Angelica Ross, Jameela Jamil, And Other Celebrities Speak Out For Spirit Day

October 17th marks the seventh annual celebration of Spirit Day, a worldwide campaign to stand up for LGBTQ+ youth against bullies. 

Being a young queer BB can be seriously lonely, whether you’re out of the closet or not. Dealing with bullies is, sadly, an all-too-common experience for LGBTQ+ youth, and when even the adults in your life don’t understand how to help, where are you supposed to turn for support? 

That’s why Brittany McMillan started Spirit Day in 2010. A high school student at the time, she posted on Tumblr to ask her fellow students to wear purple in support of LGBTQ youth. Seven years later, millions of people worldwide “go purple” on this special day in October. Supporters wear purple T-shirts, hold purple parades, and turn their profile pictures purple — all to show solidarity with young LGBTQ+ people and give a big metaphorical “F you” to bullies.

On Friday, GLAAD released videos of several LGBTQ+ and ally celebrities sending messages of support to young people ahead of Spirit Day.

In one video, actress Angelica Ross of “Pose” pointed out that supporting LGBTQ+ folks has to go beyond lip service on social media.

“We all need to take a stand against all forms of bullying,” she said. “But we have to go beyond just turning our profile pictures purple. Because I see a lot of folks out there giving us lip service, and you think you’re doing everything by turning your profile picture purple, but then when we need you the most, when Trump is attacking trans Americans, you’re silent. Love is an action, and trans people need to see that love out in the open.”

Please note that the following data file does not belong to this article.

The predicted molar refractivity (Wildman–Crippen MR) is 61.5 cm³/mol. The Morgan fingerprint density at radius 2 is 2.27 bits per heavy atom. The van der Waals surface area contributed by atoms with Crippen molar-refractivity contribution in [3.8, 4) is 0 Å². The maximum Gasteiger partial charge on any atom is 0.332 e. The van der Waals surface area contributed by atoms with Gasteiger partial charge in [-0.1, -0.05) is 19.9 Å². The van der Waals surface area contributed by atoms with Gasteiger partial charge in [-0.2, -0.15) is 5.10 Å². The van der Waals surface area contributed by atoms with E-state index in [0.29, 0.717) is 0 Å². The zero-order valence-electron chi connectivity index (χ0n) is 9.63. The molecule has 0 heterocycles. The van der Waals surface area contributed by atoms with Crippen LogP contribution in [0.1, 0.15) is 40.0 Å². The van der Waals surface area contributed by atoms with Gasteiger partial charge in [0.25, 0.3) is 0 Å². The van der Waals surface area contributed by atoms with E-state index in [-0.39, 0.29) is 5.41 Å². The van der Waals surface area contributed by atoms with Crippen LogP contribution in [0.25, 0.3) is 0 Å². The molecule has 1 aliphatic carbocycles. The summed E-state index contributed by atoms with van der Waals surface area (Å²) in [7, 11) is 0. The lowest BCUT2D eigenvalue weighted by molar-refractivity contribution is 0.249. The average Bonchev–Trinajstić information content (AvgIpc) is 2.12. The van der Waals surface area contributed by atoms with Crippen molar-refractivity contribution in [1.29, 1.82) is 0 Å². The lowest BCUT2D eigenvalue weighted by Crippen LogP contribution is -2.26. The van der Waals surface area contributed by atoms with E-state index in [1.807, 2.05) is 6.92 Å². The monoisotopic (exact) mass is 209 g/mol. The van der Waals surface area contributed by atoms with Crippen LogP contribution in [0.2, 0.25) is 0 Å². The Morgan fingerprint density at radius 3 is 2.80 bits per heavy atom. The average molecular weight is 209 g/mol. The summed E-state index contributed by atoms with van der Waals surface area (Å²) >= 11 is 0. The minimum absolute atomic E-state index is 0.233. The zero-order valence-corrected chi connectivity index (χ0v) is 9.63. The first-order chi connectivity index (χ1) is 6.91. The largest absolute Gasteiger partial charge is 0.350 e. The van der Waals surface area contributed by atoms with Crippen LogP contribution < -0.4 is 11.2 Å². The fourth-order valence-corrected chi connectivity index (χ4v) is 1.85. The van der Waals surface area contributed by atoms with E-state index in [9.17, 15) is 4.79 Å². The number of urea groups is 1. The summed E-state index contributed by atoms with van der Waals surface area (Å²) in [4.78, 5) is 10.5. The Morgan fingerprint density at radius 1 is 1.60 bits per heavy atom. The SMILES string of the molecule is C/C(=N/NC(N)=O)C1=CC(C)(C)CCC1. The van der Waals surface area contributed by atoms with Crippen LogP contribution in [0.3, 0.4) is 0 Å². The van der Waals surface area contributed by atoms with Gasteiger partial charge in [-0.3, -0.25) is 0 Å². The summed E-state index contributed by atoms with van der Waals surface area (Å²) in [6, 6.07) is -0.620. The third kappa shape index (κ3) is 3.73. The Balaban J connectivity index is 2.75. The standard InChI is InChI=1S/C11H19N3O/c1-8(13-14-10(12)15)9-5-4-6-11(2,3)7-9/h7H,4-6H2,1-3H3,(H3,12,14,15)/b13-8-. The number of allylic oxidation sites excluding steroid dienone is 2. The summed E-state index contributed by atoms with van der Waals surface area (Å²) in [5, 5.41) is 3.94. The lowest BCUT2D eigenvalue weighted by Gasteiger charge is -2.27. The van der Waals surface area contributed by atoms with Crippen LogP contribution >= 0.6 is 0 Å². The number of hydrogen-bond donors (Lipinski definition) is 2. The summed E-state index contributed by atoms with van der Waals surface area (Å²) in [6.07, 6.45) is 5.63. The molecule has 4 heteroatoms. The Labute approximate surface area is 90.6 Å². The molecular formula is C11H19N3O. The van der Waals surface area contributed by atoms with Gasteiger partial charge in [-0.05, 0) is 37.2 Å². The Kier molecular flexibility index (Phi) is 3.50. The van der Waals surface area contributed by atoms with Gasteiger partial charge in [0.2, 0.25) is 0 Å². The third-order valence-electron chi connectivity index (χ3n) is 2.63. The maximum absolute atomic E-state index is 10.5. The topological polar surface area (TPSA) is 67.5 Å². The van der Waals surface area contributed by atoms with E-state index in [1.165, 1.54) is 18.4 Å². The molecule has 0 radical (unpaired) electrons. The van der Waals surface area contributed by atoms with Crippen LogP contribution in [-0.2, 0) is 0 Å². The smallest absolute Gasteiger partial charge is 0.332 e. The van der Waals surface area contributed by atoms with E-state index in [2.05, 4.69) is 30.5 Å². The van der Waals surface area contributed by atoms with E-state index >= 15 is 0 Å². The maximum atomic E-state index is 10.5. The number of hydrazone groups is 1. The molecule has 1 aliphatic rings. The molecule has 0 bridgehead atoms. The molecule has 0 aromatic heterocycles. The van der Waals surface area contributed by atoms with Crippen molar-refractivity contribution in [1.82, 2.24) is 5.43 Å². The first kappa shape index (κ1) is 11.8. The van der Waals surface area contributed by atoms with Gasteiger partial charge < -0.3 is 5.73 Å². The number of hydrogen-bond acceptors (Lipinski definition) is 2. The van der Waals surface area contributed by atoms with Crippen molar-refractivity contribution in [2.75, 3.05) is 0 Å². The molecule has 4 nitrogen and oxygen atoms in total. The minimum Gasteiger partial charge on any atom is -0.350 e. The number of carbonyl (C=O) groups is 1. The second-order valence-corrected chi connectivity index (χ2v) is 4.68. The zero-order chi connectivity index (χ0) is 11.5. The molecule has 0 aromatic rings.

In another video, “Schitt’s Creek” star Dan Levy sent encouragement to any young person who may be facing a bully.

“Bullies are acting out of fear and insecurity, and that’s an important thing to know if you are bullied, because it’s not about you, it is only about them,” he said. “Keep shining, keep staying strong, and celebrate your life, because if someone is coming after you, it means you have something they don’t. You are special, you are loved. Keep going.” 

Drag queen Peppermint echoed Levy’s advice, noting that it’s that special “individuality” that makes someone into a star. 

Meanwhile, comedian Jaboukie Young-White joked that anyone who bullies someone in high school has already hit their peak. “Check on them in 12 years,” he said. “They’re going to look so bad, they’re going to be tore up, and you’re going to be popping. Just wait on it.”

Actress Jameela Jamil, well-known for her body positivity activism, directed her message to bullies themselves. “You can really take a life [by bullying]. You don’t want blood on your hands, so just be a better person. … Understand that we’re all the same. It doesn’t matter what your gender is, what your sexuality is, what your race is. We’re all the same.”

It’s common to hear older folks comfort young LGBTQ+ folks with the advice that “It gets better.” But the best way to believe that it really can get better is to see proof — like the thriving queer and trans adults who appeared in GLAAD’s videos. Spirit Day shows that, bullies or no bullies, there are countless people around the world who understand, care, and have your back.

As Jaboukie said: “Know that one day, you’re gonna flex on all those haters.”

 


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